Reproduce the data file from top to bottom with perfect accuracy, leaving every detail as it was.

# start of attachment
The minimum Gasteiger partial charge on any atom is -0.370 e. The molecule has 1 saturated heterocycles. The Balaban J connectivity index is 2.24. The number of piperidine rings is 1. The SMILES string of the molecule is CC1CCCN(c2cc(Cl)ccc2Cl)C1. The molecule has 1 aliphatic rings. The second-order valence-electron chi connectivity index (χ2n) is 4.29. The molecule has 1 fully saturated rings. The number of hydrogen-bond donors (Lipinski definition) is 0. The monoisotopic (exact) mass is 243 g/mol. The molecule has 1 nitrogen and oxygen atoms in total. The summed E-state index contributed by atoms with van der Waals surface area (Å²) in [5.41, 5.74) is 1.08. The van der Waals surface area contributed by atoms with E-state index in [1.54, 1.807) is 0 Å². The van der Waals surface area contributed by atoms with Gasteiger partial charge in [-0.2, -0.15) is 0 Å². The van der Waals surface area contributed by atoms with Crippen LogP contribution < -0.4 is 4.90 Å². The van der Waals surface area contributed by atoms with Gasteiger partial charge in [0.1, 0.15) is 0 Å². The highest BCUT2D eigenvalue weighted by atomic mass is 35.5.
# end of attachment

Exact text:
The minimum Gasteiger partial charge on any atom is -0.370 e. The molecule has 1 saturated heterocycles. The Balaban J connectivity index is 2.24. The number of piperidine rings is 1. The SMILES string of the molecule is CC1CCCN(c2cc(Cl)ccc2Cl)C1. The molecule has 1 aliphatic rings. The second-order valence-electron chi connectivity index (χ2n) is 4.29. The molecule has 1 fully saturated rings. The number of hydrogen-bond donors (Lipinski definition) is 0. The monoisotopic (exact) mass is 243 g/mol. The molecule has 1 nitrogen and oxygen atoms in total. The summed E-state index contributed by atoms with van der Waals surface area (Å²) in [5.41, 5.74) is 1.08. The van der Waals surface area contributed by atoms with E-state index in [1.54, 1.807) is 0 Å². The van der Waals surface area contributed by atoms with Gasteiger partial charge in [-0.2, -0.15) is 0 Å². The van der Waals surface area contributed by atoms with Crippen LogP contribution < -0.4 is 4.90 Å². The van der Waals surface area contributed by atoms with Gasteiger partial charge in [0.1, 0.15) is 0 Å². The highest BCUT2D eigenvalue weighted by atomic mass is 35.5.